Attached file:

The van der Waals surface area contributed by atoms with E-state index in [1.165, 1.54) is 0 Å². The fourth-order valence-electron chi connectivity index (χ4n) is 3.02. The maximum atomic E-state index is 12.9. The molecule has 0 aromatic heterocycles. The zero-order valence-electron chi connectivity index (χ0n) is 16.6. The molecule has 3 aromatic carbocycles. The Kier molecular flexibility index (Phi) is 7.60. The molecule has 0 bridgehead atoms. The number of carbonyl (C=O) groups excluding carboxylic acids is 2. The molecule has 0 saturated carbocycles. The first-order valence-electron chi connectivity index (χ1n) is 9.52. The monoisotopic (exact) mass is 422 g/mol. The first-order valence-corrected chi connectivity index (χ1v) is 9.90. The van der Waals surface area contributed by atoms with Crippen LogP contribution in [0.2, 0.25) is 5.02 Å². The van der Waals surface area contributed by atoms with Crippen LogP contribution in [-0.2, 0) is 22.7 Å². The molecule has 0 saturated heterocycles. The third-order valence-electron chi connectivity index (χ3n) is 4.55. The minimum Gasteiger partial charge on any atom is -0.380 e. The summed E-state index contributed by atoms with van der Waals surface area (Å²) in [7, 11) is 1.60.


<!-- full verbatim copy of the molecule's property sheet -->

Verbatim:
The van der Waals surface area contributed by atoms with E-state index in [1.165, 1.54) is 0 Å². The fourth-order valence-electron chi connectivity index (χ4n) is 3.02. The maximum atomic E-state index is 12.9. The molecule has 0 aromatic heterocycles. The zero-order valence-electron chi connectivity index (χ0n) is 16.6. The molecule has 3 aromatic carbocycles. The Kier molecular flexibility index (Phi) is 7.60. The molecule has 0 bridgehead atoms. The number of carbonyl (C=O) groups excluding carboxylic acids is 2. The molecule has 0 saturated carbocycles. The first-order valence-electron chi connectivity index (χ1n) is 9.52. The monoisotopic (exact) mass is 422 g/mol. The first-order valence-corrected chi connectivity index (χ1v) is 9.90. The van der Waals surface area contributed by atoms with Crippen LogP contribution in [0.2, 0.25) is 5.02 Å². The van der Waals surface area contributed by atoms with Crippen LogP contribution in [-0.2, 0) is 22.7 Å². The molecule has 0 saturated heterocycles. The third-order valence-electron chi connectivity index (χ3n) is 4.55. The minimum Gasteiger partial charge on any atom is -0.380 e. The summed E-state index contributed by atoms with van der Waals surface area (Å²) in [7, 11) is 1.60.